Big box closings 1 (copy)

Most of the vacant big-box stores in Mankato are still paying property taxes. There is one major exception, the former Gander Mountain, Gordman's property. The interest charges and penalties have now topped $60,000.

Q: How is the commercial property taxed in Mankato? Square footage? Age? Location? Market value? Assessed value? Quality?

Also, when a big-box store closes, who is on the hook to pay the property tax, the owner or the lessee? Is there any motive for either to pay it? Does the tax amount decrease?

A: A lot of questions here. But, then, Mankato has a lot of commercial property, including a growing number of vacant retail spaces.

Michael Stalberger, Blue Earth County’s director of property and environmental resources, provided all of the answers with significant assistance from County Assessor Mark Manderfeld.

In addition, Ask Us Guy took a look at a few of the major big-box stores that have closed in the past three years and found most — but not all — are still paying their tax bills even without income from tenants. The owner of the former Kmart building along Highway 22 stopped paying midway through 2018. (More about that later.)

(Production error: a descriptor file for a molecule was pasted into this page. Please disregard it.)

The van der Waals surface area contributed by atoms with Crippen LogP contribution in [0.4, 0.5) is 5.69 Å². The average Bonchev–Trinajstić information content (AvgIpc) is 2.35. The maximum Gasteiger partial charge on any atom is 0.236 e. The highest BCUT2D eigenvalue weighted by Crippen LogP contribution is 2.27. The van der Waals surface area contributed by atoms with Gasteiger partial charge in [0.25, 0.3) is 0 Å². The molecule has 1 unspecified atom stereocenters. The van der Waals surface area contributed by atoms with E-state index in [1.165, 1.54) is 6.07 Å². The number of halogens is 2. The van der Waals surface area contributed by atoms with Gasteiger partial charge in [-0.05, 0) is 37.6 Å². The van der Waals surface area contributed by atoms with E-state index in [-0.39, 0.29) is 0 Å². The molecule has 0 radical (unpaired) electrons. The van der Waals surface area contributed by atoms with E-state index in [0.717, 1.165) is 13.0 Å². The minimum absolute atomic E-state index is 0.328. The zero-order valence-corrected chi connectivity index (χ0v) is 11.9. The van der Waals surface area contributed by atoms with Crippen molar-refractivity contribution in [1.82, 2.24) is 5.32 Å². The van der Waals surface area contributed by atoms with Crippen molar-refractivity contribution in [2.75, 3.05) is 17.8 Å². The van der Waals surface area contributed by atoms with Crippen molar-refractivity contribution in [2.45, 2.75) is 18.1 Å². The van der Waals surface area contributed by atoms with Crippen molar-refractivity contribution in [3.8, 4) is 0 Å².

But, first, the questions ... .

Q: How is the commercial property taxed in Mankato?

“Minnesota law requires an assessor to value all property at its market value, including commercial property,” Stalberger said. “Market value is generally defined as the most probable price a property would sell for through an open, arm’s length transaction, between a willing and knowledgeable buyer and seller.”

The market value can be determined through several approaches, including estimating the cost to rebuild the property, looking at what similar properties are selling for, and calculating the worth of a property based on the income it creates for the owner/investor.

“Depending on the type of property, one approach to market valuation may be relied on more than the others,” Stalberger said. “For example, in most cases, the ‘income approach’ would be the best indication of market value for an income-producing property such as an apartment complex.”